Japan plans to impose export restrictions on 23 types of equipment used in semiconductor manufacturing, a move designed to limit China’s access to cutting-edge chips as the battle over the technology heats up. following similar restrictions by the United States.
Japan’s move fulfills aspects of a trilateral pact with the United States and the Netherlands, greatly reducing China’s ability to import equipment used to produce cutting-edge types of semiconductors.
Japan is under pressure from geopolitical tensions and the decoupling of the United States and China to develop strategies that will allow Japanese companies to straddle both markets, so there is no formal public commitment to the deal. I have avoided mentioning it.
At a press conference on Friday morning, Japan’s Trade Minister Yasutoshi Nishimura said the regulation would cover six categories of equipment used in chip manufacturing, including the most specialized areas of lithography and etching.
The Ministry of Education, Culture, Sports, Science and Technology did not explicitly mention China in its announcement, but Nishimura said the restrictions were part of Japan’s responsibility as a technological powerhouse that contributes to international peace and stability.
“We do not have any particular country in mind with these measures,” Nishimura said.
But Japanese officials said the scope of the restrictions goes further than those imposed by the United States last year. The ministry will oversee the sale of equipment to third countries capable of producing high-end chips for military use.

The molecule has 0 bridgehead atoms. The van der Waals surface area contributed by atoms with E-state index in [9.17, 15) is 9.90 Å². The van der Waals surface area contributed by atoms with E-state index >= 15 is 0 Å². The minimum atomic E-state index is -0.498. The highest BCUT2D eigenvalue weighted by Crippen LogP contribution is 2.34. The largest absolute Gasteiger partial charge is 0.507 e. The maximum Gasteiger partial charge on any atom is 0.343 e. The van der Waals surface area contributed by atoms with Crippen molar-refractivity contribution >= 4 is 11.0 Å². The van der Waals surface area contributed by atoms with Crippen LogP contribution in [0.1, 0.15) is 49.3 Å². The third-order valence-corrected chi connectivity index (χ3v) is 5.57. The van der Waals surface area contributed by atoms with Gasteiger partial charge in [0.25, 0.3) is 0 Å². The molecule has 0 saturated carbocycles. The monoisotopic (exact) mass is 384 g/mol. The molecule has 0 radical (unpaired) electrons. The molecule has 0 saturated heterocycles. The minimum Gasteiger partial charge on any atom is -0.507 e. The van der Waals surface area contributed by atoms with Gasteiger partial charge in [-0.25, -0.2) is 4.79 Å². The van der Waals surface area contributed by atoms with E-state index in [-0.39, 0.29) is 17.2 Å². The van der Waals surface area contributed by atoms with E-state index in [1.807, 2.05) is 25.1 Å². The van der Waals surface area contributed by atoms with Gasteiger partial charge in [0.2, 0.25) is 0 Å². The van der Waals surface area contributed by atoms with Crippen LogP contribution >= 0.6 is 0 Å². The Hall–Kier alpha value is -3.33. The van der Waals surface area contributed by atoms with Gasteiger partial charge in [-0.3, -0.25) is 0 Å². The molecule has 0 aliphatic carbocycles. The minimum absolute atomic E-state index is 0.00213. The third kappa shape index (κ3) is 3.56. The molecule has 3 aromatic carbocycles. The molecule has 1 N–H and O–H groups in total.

“We wanted to address a broader range of risks associated with advanced semiconductor technology by expanding our coverage area,” one of the people said. “China is not the only risk.”
US-based Applied Materials, Dutch group ASML, and Japan’s Tokyo Electron dominate the world with equipment for producing the finest chips used in supercomputers and artificial intelligence.
The restrictions, which take effect in July, will affect a wider range of businesses than previously expected. A person familiar with the negotiations previously said the regulation would primarily affect Tokyo Electron and Nikon, but a person familiar with the measures said the list of affected companies was about 10, with blue-chip technology group Advantest. said it may include
In January, the Netherlands and Japan reached an agreement with the United States aimed at cutting China off from cutting-edge chips that could be used in advanced weapons and machinery, but Japanese and Dutch officials have yet to provide details until this month. It was barely made clear.
Prior to the January deal, the U.S. had imposed a series of severe restrictions on exports of chip-making equipment to China, but officials said they would only do so if it coincided with similar moves from Japan and the Netherlands. He privately stated that the overall impact of the plan would hurt.
As U.S. export controls have tightened, Chinese chip companies have relied on equipment made by companies such as Tokyo Electron and Nikon. Industry experts say the equipment on Japan’s list is essential to the production of advanced chips, and the rules are in line with US regulations introduced last October.
“It will be difficult for SMIC and other Tier 2 fabs in China to move to advanced manufacturing processes in the near term,” said Lucy Cheng, vice president of Taipei-based Isiah Research.
Chinese semiconductor companies are stockpiling key materials in anticipation of Japan’s export restrictions. “The 23 devices were basically what we expected and we thought we would see more exports of the affected equipment,” said one Chinese fab manager.
A Japanese equipment vendor who wished to remain anonymous said it has rushed to ship orders to Chinese customers in anticipation of the ban taking effect in the second half of this year.
Additional reporting by Qianer Liu from Hong Kong